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Eastern European party may not be over

While 30-per-cent-plus annual returns might be a thing of the past, many fund managers still like prospects in emerging Europe

FUNDS REPORTER

TORONTO -- When it comes to investing globally, Eastern European markets have been among the hottest regions in recent years.

Despite average annual returns of nearly 32 per cent over five years to the end of 2007 [MSCI Emerging Europe Index in euro dollars], some fund managers contend that the party is not over.

While the region is still down nearly 13 per cent this year, and participated in last week's global market selloff, they say that volatility is just part of investing in fast-growing, riskier economies.

"We have seen drops in the markets of something like 20 per cent anyways - even during a bull run," said Ghadir Abu Lei-Cooper, who heads an emerging European equities team at London-based Baring Asset Management Inc. "For emerging markets, it's not such a strange occurrence."

The investment case "still stacks up in emerging Europe," argued Mrs. Abu Lei-Cooper, who was in Toronto recently to promote the new Excel Emerging Europe Fund in Canada.

"We are going to see a slowdown in the U.S. economy," she said. "That is now what the markets are pricing in globally, but we believe that emerging markets and emerging economies are going to compensate somewhat because they are urbanizing and industrializing. They are not just making things to [sell] to the United States."

Emerging Europe ranges from countries such as Russia and Turkey to those like Poland, Hungary and the Czech Republic that have joined the European Union (EU) in recent years.

"The region is still early in its development phase," said Fehim Sever, a London-based manager for Fidelity Investments Canada Ltd.

"If you take a three-to-five-year view, the earnings prospects in that region are looking very attractive," said Mr. Sever, whose Fidelity Europe Fund is 50 per cent directly or indirectly a play on emerging Europe.

Russia is a top country holding for many managers. Economic growth in Russia is expected to be in the 6- to 7-per-cent range this year, and "we think the economy is firing on all cylinders," said Mrs. Abu Lei-Cooper, who has 60 per cent of her fund in Russian stocks such as gas monopoly Gazprom and bank giant Sberbank.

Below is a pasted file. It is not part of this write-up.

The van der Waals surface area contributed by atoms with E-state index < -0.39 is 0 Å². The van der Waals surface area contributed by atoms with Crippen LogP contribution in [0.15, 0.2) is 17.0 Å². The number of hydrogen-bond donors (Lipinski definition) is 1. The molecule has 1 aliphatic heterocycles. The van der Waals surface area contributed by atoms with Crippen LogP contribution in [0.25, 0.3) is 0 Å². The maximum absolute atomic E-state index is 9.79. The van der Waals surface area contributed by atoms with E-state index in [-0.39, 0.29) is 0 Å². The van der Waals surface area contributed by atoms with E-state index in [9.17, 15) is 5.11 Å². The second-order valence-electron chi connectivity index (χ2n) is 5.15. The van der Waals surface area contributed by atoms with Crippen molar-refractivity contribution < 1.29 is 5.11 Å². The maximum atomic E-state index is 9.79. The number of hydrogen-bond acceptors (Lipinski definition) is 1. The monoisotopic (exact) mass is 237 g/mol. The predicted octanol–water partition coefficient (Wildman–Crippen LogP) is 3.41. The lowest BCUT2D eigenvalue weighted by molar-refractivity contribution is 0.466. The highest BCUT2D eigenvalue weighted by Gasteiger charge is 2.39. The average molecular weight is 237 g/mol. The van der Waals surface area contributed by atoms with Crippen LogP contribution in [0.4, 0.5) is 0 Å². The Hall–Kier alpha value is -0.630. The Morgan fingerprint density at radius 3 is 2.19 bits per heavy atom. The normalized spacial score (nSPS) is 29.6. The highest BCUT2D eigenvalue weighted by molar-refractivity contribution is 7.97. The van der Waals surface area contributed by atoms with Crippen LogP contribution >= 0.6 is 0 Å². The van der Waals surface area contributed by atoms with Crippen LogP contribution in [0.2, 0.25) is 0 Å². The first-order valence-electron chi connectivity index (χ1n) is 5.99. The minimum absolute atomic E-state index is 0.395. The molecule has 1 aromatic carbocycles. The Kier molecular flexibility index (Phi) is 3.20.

Russia will benefit from external demand for commodities like oil and gas, she said, adding that investing there is also a way to play the Chinese and Indian growth story with their hunger for resources. And growth will also be fuelled in Russia by rising infrastructure spending, she added.

Central European countries like Czech Republic, Poland and Hungary are part of the continuing "convergence story" with Western Europe, and these countries will benefit from substantial European Union investment funds to bring its infrastructure to Western standards, she said.

Emerging European countries are also getting an injection of corporate investments from Western European manufacturers, Mr. Sever said.

"They want to move manufacturing east because [labour] costs are cheaper, productivity is higher and infrastructure is getting better."

Mr. Sever is also bullish on southeastern Europe, including countries such as Greece and Turkey, because some companies are benefiting from a growing middle class.

Fourlis, the Greek franchisee of Swedish furniture chain IKEA, is a major holding in his fund. "It has the IKEA franchise in Greece, Bulgaria and potentially other Balkan countries over time," he said. "It is a direct play on consumer expenditure in the region, which is still at a very low level versus Western European levels."

Mark Mobius, manager of the Templeton Emerging Markets Fund at Franklin Templeton Investments Corp., is also upbeat on Eastern Europe because "growth is continuing at a pretty good pace."

He has investments in oil giant Lukoil and Gazprom in Russia, but he particularly likes Turkey because of its growth prospects and falling interest rate environment. "We are mainly in the banks, some of the oil field companies and telecoms [in Turkey]," he said.

Investing in emerging European markets is not without risks, managers say. Countries that have joined the EU are seen as less risky than those like Russia, Turkey and Ukraine that are still outside this community. Turkey has been aggressively lobbying to get into the EU club.

Still, Mrs. Abu Lei-Cooper is not concerned about the political risk in Russia where president Vladimir Putin has anointed First Deputy Prime Minister Dmitry Medvedev as his successor in the March 2 presidential election. He is someone who "the market likes" because of his pro-market views, she added.

Mr. Mobius sees the recent downturn as a "normal short-term bear market" that will be followed by a bull market.

The party is not over, but investors should not expect the 30-per-cent-plus returns every year, he said. "I am not going to say that it is not going to happen, but I am saying that it would be a mistake to expect it year after year."

Real GDP growth in 2007

Sample of real GDP growth in 2007 in emerging Europe*

Emerging Europe
Slovakia8.5%
Estonia7.9%
Russia7.2%
Ukraine6.8%
Poland6.5%
Romania5.8%
Croatia5.7%
Czech Republic5.7%
Turkey5.2%
Austria3.1%
Hungary2.1%
North America
Canada2.2%
United States1.8%

* Real GDP is gross domestic product adjusted for inflation.

SOURCE: THE ECONOMIST

© 2007 The Globe and Mail. All rights reserved.

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